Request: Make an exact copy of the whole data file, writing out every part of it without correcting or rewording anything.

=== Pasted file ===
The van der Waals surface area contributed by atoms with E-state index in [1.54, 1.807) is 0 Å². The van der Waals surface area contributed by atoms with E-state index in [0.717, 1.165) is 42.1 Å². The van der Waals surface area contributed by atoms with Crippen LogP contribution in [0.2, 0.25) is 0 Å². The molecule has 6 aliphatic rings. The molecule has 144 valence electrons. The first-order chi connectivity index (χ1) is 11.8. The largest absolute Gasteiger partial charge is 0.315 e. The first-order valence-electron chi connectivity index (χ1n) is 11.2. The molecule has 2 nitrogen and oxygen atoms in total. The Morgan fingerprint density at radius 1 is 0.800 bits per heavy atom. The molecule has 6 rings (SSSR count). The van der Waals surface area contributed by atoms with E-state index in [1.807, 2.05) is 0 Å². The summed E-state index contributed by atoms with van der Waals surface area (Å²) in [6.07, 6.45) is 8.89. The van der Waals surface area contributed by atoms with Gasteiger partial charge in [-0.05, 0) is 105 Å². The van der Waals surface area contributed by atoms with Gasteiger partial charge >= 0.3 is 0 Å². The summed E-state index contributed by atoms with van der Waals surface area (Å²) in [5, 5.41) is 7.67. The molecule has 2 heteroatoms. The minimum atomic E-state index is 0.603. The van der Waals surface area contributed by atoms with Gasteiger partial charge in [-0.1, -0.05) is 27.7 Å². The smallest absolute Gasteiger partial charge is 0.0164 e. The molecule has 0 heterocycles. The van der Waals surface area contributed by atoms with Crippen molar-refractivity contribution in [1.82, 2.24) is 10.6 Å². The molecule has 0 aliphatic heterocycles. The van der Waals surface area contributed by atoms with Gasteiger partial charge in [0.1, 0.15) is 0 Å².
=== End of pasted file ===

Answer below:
The van der Waals surface area contributed by atoms with E-state index in [1.54, 1.807) is 0 Å². The van der Waals surface area contributed by atoms with E-state index in [0.717, 1.165) is 42.1 Å². The van der Waals surface area contributed by atoms with Crippen LogP contribution in [0.2, 0.25) is 0 Å². The molecule has 6 aliphatic rings. The molecule has 144 valence electrons. The first-order chi connectivity index (χ1) is 11.8. The largest absolute Gasteiger partial charge is 0.315 e. The first-order valence-electron chi connectivity index (χ1n) is 11.2. The molecule has 2 nitrogen and oxygen atoms in total. The Morgan fingerprint density at radius 1 is 0.800 bits per heavy atom. The molecule has 6 rings (SSSR count). The van der Waals surface area contributed by atoms with E-state index in [1.807, 2.05) is 0 Å². The summed E-state index contributed by atoms with van der Waals surface area (Å²) in [6.07, 6.45) is 8.89. The van der Waals surface area contributed by atoms with Gasteiger partial charge in [-0.05, 0) is 105 Å². The van der Waals surface area contributed by atoms with Gasteiger partial charge >= 0.3 is 0 Å². The summed E-state index contributed by atoms with van der Waals surface area (Å²) in [5, 5.41) is 7.67. The molecule has 2 heteroatoms. The minimum atomic E-state index is 0.603. The van der Waals surface area contributed by atoms with Gasteiger partial charge in [-0.1, -0.05) is 27.7 Å². The smallest absolute Gasteiger partial charge is 0.0164 e. The molecule has 0 heterocycles. The van der Waals surface area contributed by atoms with Crippen molar-refractivity contribution in [1.82, 2.24) is 10.6 Å². The molecule has 0 aliphatic heterocycles. The van der Waals surface area contributed by atoms with Gasteiger partial charge in [0.1, 0.15) is 0 Å².